Wilms' tumour (or nephroblastoma) is a rare type of kidney cancer that primarily affects children. It is known to be the most common type of cancer of the kidneys in children. It usually occurs in children between infancy and 15 years, but mostly affects young children aged 3 to 4 years and the incidence of this tumour decreases after age 5. The disease is slightly more common among girls as compared with boys. In most cases, the tumour occurs in just one kidney, but it can involve both kidneys at the same time (in about 5 percent of children).
Some children with Wilms tumour have a family history of the disease, but it usually does not run in families. According to research, less than 2 percent of cases have an affected relative. Most cases of Wilms tumour occur in children with no affected relative, that is sporadically (by chance), as a result of genetic mutations that affect cell growth in the kidney. The mutations occur spontaneously after birth. Some children with Wilms tumour have one of the three genetic syndromes that predispose a person to Wilms tumour. The three genetic syndromes that are found in children with Wilms tumour include the following:
Having these genetic syndromes or certain birth defects increases the risk of developing Wilms' tumour in a child. Children at a risk of Wilms tumour should be screened every three months until the age of eight.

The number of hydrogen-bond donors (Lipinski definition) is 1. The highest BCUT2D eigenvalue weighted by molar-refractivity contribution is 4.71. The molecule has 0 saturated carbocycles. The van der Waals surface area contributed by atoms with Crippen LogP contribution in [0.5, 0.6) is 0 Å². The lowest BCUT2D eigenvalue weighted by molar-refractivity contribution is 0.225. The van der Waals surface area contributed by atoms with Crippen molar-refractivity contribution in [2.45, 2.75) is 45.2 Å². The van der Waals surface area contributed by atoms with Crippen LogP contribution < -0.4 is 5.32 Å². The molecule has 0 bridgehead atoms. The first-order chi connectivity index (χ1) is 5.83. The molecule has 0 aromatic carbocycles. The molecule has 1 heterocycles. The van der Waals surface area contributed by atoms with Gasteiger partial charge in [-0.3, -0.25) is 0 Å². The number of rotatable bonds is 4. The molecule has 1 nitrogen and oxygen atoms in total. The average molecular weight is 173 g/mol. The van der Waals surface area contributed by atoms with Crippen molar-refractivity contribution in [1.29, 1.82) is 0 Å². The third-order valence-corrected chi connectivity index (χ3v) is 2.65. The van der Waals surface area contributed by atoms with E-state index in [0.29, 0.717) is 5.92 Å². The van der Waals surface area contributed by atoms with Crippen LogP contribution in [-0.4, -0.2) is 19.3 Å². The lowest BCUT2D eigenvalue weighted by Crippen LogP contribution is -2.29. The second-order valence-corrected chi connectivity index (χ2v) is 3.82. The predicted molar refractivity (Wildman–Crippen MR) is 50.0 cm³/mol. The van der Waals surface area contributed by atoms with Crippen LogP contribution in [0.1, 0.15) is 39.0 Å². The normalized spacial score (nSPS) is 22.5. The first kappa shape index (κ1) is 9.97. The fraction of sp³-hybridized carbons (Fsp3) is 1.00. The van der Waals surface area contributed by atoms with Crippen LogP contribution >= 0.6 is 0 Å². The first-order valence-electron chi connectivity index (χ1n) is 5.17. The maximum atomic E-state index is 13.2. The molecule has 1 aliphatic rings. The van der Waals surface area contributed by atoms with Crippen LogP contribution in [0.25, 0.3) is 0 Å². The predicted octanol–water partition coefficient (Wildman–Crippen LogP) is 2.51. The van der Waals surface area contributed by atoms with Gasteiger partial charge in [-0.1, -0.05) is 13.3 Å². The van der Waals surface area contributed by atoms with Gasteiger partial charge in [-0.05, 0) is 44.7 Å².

Many children with Wilms tumour have no symptoms and appear healthy. Some common symptoms of Wilms tumour include lump in the abdomen and blood in the urine. If kidney tumour is suspected, your doctor will do a surgery to remove the lump. Other treatment options for Wilms tumour include chemotherapy, radiation, biologic therapy or a combination. The size of a tumour is variable and in some cases, it will be very large and may have spread (metastasize) to other body tissues at the time of diagnosis. Lung is the most common site for Wilms tumour to metastasize. Other parts of the body where it can metastasize include the liver, the other kidney, brain and/or bones.
Advances in diagnosis and treatment have improved the prognosis for children with Wilms tumour. Prognosis of most children with Wilms' tumour is very good and it is curable in most children. If a child is diagnosed with Wilms tumor, aggressive therapy is important for the best possible prognosis. Experts recommend long term follow-up care for a child diagnosed with Wilms tumor.
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